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# What is Levered Free Cash Flow & its Formula?

## What is Levered Free Cash Flow?

Levered free cash flow refers to a company’s net cash flow after paying all its short and long-term financial obligations like interest expenses, taxes, debts, etc. Levered free cash flow represents the amount available for shareholders and investment purposes.

What’s covered in the article

Calculating levered free cash for a company is important as this is the amount available for a business to distribute dividends and make further investments.

Levered free cash flow (FCF) indicates the company’s financial health. Investors are interested in the LFCF to measure the company’s short-term liquidity. Some investors consider LFCF to measure a company’s true profitability.

Levered free cash flow, along with the operating cash flow, net income, and other current ratios, helps to assess the company’s liquidity position and financial performance.

The amount of cash generated by the company’s normal operations is called operating cash flow (OCF).

Cash flow calculations involve three main metrics:

• Levered free cash flow,
• Unlevered free cash flow, and
• Discounted cash flow

Let us briefly understand the important terminologies before proceeding further:

• Levered free cash flow is the net cash flow after meeting financial obligations. It is the amount available for dividend payments, payments to creditors, interest payments, business re-investment, etc. Many investors replace Earning Per Share (EPS) with Free Cash Flow per Share to gauge profitability after removing non-cash expenses from the Profit and Loss Statement.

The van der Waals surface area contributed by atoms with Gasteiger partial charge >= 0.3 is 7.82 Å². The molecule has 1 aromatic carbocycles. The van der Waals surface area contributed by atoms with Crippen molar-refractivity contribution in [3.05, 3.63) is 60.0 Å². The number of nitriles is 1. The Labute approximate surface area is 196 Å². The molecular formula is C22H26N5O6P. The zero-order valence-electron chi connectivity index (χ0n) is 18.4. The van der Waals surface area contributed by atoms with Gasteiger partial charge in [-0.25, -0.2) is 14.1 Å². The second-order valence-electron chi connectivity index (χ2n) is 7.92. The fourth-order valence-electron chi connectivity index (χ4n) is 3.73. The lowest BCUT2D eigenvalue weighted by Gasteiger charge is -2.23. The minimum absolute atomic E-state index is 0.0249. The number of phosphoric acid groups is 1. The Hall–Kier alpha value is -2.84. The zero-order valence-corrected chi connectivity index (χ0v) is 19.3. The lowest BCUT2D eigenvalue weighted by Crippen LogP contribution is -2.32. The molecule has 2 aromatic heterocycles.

• It shows the company’s ability to fund small expansions by using funds from operations and also offers the ability to raise funds via financing.
• Unlevered free cash flow: Unlevered cash flows are gross cash flows that represent money before paying for obligations. It is the net of working capital and capital expenditures. Unlevered cash flow calculation requires that all the non-cash expenses like depreciation are added back to the net income.
• Unlevevered cash flows are used in calculating discounted cash flow valuations where the debt servicing ability in highly leveraged transactions needs to be analyzed.
• Discounted cash flow: It is one method that helps businesses decide whether to invest in an asset, project, security, etc. Here the valuation of future cash flows is done and helps in comparing future cash flows generated against the investment undertaken in the present scenario.

The difference lies in how many financial obligations a company has. If financial obligations such as debt are subtracted from the cash flow statement, the cash flow is levered. If they are included, the cash flow is said to be unlevered.

This article talks in detail about the levered free cash flow, how it works, what it tells, and how it differs from the unlevered free cash flow.

## How does Levered Free Cash Flow work?

Levered free cash flow is a better indicator for equity investors, lenders, and stakeholders as it transparently indicates a company’s profitability. A strong positive levered free cash flow LFCF shows a company’s ability to reinvest in new opportunities and pay returns to the stakeholders.